Paris+ par Art Basel

Booth A16, Grand Palais Éphémère
19–23 October 2022 (preview 19 October; public days 20–23 October)

Victoria Miro is delighted to participate in the inaugural edition of Paris+ par Art Basel (Booth A16) with a presentation of works by Kudzanai-Violet Hwami, Celia Paul and Francesca Woodman.

The figurative works in this presentation include new paintings by Kudzanai-Violet Hwami and Celia Paul, and vintage photographs by Francesca Woodman, drawing on newly available material provided by the Woodman Family Foundation.


Kudzanai-Violet Hwami

Oil and acrylic on canvas
140 x 180 cm
55 1/8 x 70 7/8 in

Kudzanai-Violet Hwami, Trauma pond 3, 2022

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Oil and acrylic on canvas
180 x 140 cm
70 7/8 x 55 1/8 in

Kudzanai-Violet Hwami, Trauma pond 4, 2022

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Oil and acrylic on canvas
180 x 140 cm
70 7/8 x 55 1/8 in

Kudzanai-Violet Hwami, Trauma pond 2, 2022

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Based in the UK, Kudzanai-Violet Hwami was born in Gutu, Zimbabwe and lived in South Africa from the ages of nine to seventeen. Her paintings combine visual fragments from a myriad of sources, such as online and archival images, and personal photographs, which collapse past and present. Autobiographic in nature, these are works that, ‘dealing with internal and private curiosities,’ as the artist says, address how in a digitised world we use images to construct a sense of self, or experience and try to understand one another in a complex social reality.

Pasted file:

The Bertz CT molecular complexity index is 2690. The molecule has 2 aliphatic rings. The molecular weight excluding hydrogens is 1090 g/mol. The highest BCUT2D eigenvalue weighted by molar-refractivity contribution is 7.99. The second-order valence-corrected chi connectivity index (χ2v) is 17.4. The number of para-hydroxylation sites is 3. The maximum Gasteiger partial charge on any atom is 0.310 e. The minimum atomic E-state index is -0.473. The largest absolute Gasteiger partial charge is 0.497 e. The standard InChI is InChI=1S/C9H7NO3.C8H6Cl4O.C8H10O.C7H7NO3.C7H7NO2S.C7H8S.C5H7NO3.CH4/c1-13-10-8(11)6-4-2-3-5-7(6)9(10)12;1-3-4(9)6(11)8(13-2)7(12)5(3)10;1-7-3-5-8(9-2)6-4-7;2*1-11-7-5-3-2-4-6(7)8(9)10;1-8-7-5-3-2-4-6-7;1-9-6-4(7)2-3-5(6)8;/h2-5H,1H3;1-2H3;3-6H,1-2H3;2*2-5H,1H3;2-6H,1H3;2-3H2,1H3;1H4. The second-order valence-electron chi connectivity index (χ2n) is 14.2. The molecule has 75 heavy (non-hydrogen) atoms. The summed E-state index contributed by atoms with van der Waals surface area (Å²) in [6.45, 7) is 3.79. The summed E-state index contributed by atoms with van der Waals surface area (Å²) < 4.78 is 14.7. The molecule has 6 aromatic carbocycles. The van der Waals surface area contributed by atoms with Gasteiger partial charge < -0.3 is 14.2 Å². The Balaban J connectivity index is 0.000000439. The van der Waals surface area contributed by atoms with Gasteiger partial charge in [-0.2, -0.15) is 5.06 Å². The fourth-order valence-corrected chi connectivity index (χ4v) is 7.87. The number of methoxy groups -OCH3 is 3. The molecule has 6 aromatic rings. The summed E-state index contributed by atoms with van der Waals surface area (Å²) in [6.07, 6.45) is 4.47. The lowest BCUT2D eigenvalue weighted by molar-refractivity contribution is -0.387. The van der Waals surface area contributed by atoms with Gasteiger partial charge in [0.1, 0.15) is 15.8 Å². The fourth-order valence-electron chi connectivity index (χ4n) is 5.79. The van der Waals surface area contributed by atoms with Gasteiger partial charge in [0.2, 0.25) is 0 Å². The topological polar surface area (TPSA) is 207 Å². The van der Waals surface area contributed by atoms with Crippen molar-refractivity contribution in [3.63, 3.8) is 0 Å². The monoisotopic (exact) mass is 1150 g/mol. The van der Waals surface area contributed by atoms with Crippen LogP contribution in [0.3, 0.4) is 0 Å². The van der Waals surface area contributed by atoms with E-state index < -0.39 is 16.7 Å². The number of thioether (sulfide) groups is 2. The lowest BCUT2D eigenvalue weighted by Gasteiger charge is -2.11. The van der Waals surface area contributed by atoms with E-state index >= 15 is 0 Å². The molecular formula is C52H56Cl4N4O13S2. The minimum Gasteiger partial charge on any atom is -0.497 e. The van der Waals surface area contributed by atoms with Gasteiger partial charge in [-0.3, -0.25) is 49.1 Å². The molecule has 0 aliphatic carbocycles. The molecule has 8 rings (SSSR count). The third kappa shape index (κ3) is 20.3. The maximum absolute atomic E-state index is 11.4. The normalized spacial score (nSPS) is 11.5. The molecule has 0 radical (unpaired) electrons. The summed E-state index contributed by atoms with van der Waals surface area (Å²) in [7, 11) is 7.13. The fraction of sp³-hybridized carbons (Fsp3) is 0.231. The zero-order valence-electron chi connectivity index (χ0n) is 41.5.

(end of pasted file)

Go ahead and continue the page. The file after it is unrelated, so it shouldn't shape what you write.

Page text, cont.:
Works on view include a number of Trauma pond paintings, a series the artist commenced during a residency with the gallery in Venice. Speaking about these works in conversation with Stefanie Gschwend, published in the catalogue that accompanies the artist’s recent exhibition at the Kunsthaus Pasquart, Biel, Switzerland, the artist comments, ‘Right at that time I was finishing a book by Gabor Maté and that led to the painting series Trauma ponds… they are about dealing with my own perception of my gender. Lately I’ve been thinking a lot about why I identified so much with the opposite sex. I guess I saw in the physical transformation an escape from reality, or wished for an escape into another reality… The things that interest me in painting are the possibilities to read images outside of their context. So, there is a need to transcend ideas and social realities of what it means, for example, to be an African woman. Sometimes I have the impression that my work is categorised with keywords like ‘Black body’. There are expectations attached to the Black body and to how Black painters should act. But it’s about much more than that. The whole chaos and cosmos in my head meet in my paintings.’

 


Celia Paul

Oil on canvas
182.9 x 147.3 cm
72 x 58 in

Celia Paul, Ghost of a Girl with an Egg, 2022

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Oil on canvas
63.5 x 55.9 cm
25 x 22 in

Celia Paul, Muse Climbing the Mountain of Fame, 2022

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Oil on canvas
63.5 x 55.9 cm
25 x 22 in

Celia Paul, Gwen John’s Lonely Path to the Stars, 2022

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Oil on canvas
63.5 x 55.9 cm
25 x 22 in

Celia Paul, Self-Portrait, June-July 2022, 2022